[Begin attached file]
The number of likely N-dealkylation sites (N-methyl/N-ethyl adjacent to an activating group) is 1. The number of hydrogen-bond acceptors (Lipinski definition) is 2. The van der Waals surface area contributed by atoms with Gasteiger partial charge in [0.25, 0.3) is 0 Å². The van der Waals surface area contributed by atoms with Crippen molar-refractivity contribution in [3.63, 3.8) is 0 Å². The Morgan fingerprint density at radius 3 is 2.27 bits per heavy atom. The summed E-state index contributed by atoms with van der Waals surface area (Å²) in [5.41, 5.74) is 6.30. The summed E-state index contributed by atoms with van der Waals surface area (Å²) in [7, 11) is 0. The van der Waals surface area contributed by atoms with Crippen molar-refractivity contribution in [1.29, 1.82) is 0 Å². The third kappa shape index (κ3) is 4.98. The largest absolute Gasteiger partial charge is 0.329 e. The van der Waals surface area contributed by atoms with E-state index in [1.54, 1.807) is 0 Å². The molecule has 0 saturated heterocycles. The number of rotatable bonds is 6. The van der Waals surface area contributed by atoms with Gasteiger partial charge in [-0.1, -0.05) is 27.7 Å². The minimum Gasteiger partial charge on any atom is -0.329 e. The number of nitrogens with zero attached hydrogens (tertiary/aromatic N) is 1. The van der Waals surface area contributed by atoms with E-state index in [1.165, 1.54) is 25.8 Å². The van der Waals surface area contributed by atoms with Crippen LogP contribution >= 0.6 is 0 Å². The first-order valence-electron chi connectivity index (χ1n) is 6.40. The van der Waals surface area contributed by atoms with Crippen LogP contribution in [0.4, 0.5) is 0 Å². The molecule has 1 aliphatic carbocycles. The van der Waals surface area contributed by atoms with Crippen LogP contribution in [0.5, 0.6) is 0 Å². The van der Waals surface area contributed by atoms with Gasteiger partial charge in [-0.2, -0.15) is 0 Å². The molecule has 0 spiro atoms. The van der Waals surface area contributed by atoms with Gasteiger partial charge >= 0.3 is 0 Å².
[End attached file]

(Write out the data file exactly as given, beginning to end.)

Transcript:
The number of likely N-dealkylation sites (N-methyl/N-ethyl adjacent to an activating group) is 1. The number of hydrogen-bond acceptors (Lipinski definition) is 2. The van der Waals surface area contributed by atoms with Gasteiger partial charge in [0.25, 0.3) is 0 Å². The van der Waals surface area contributed by atoms with Crippen molar-refractivity contribution in [3.63, 3.8) is 0 Å². The Morgan fingerprint density at radius 3 is 2.27 bits per heavy atom. The summed E-state index contributed by atoms with van der Waals surface area (Å²) in [5.41, 5.74) is 6.30. The summed E-state index contributed by atoms with van der Waals surface area (Å²) in [7, 11) is 0. The van der Waals surface area contributed by atoms with Crippen molar-refractivity contribution in [1.29, 1.82) is 0 Å². The third kappa shape index (κ3) is 4.98. The largest absolute Gasteiger partial charge is 0.329 e. The van der Waals surface area contributed by atoms with E-state index in [1.54, 1.807) is 0 Å². The molecule has 0 saturated heterocycles. The number of rotatable bonds is 6. The van der Waals surface area contributed by atoms with Gasteiger partial charge in [-0.1, -0.05) is 27.7 Å². The minimum Gasteiger partial charge on any atom is -0.329 e. The number of nitrogens with zero attached hydrogens (tertiary/aromatic N) is 1. The van der Waals surface area contributed by atoms with E-state index in [1.165, 1.54) is 25.8 Å². The van der Waals surface area contributed by atoms with Crippen LogP contribution >= 0.6 is 0 Å². The first-order valence-electron chi connectivity index (χ1n) is 6.40. The van der Waals surface area contributed by atoms with Crippen LogP contribution in [0.4, 0.5) is 0 Å². The molecule has 1 aliphatic carbocycles. The van der Waals surface area contributed by atoms with Crippen LogP contribution in [0.5, 0.6) is 0 Å². The van der Waals surface area contributed by atoms with Gasteiger partial charge in [-0.2, -0.15) is 0 Å². The molecule has 0 spiro atoms. The van der Waals surface area contributed by atoms with Gasteiger partial charge >= 0.3 is 0 Å².